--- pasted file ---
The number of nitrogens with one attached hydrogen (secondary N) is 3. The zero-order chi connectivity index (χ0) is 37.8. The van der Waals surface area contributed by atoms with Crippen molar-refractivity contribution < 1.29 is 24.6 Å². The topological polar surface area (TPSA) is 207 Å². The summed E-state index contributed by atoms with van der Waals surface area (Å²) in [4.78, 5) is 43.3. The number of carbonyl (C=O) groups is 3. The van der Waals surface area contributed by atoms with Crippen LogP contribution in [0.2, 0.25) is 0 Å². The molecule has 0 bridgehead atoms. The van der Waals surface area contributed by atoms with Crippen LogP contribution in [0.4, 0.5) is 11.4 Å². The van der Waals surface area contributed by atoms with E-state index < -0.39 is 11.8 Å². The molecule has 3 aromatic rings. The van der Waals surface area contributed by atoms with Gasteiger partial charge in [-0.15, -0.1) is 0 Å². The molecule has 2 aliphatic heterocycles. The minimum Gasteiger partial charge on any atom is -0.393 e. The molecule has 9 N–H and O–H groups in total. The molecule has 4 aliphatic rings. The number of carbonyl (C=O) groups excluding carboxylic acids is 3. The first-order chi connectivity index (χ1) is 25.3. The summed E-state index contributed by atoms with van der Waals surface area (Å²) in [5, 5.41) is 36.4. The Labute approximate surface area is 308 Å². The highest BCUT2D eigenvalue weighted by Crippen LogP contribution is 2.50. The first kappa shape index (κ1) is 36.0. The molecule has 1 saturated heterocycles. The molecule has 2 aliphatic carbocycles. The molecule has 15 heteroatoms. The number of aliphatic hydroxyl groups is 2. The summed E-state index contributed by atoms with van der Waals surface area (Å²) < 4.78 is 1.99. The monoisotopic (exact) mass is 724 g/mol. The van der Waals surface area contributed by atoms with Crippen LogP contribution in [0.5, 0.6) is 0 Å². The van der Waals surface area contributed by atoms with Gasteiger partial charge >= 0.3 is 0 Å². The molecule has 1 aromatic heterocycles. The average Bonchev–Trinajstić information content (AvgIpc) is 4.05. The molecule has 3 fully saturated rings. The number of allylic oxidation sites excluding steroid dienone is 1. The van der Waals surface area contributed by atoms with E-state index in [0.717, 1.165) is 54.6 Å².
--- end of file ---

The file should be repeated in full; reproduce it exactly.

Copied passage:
The number of nitrogens with one attached hydrogen (secondary N) is 3. The zero-order chi connectivity index (χ0) is 37.8. The van der Waals surface area contributed by atoms with Crippen molar-refractivity contribution < 1.29 is 24.6 Å². The topological polar surface area (TPSA) is 207 Å². The summed E-state index contributed by atoms with van der Waals surface area (Å²) in [4.78, 5) is 43.3. The number of carbonyl (C=O) groups is 3. The van der Waals surface area contributed by atoms with Crippen LogP contribution in [0.2, 0.25) is 0 Å². The molecule has 0 bridgehead atoms. The van der Waals surface area contributed by atoms with Crippen LogP contribution in [0.4, 0.5) is 11.4 Å². The van der Waals surface area contributed by atoms with E-state index < -0.39 is 11.8 Å². The molecule has 3 aromatic rings. The van der Waals surface area contributed by atoms with Gasteiger partial charge in [-0.15, -0.1) is 0 Å². The molecule has 2 aliphatic heterocycles. The minimum Gasteiger partial charge on any atom is -0.393 e. The molecule has 9 N–H and O–H groups in total. The molecule has 4 aliphatic rings. The number of carbonyl (C=O) groups excluding carboxylic acids is 3. The first-order chi connectivity index (χ1) is 25.3. The summed E-state index contributed by atoms with van der Waals surface area (Å²) in [5, 5.41) is 36.4. The Labute approximate surface area is 308 Å². The highest BCUT2D eigenvalue weighted by Crippen LogP contribution is 2.50. The first kappa shape index (κ1) is 36.0. The molecule has 1 saturated heterocycles. The molecule has 2 aliphatic carbocycles. The molecule has 15 heteroatoms. The number of aliphatic hydroxyl groups is 2. The summed E-state index contributed by atoms with van der Waals surface area (Å²) < 4.78 is 1.99. The monoisotopic (exact) mass is 724 g/mol. The van der Waals surface area contributed by atoms with Crippen LogP contribution in [0.5, 0.6) is 0 Å². The van der Waals surface area contributed by atoms with Gasteiger partial charge >= 0.3 is 0 Å². The molecule has 1 aromatic heterocycles. The average Bonchev–Trinajstić information content (AvgIpc) is 4.05. The molecule has 3 fully saturated rings. The number of allylic oxidation sites excluding steroid dienone is 1. The van der Waals surface area contributed by atoms with E-state index in [0.717, 1.165) is 54.6 Å².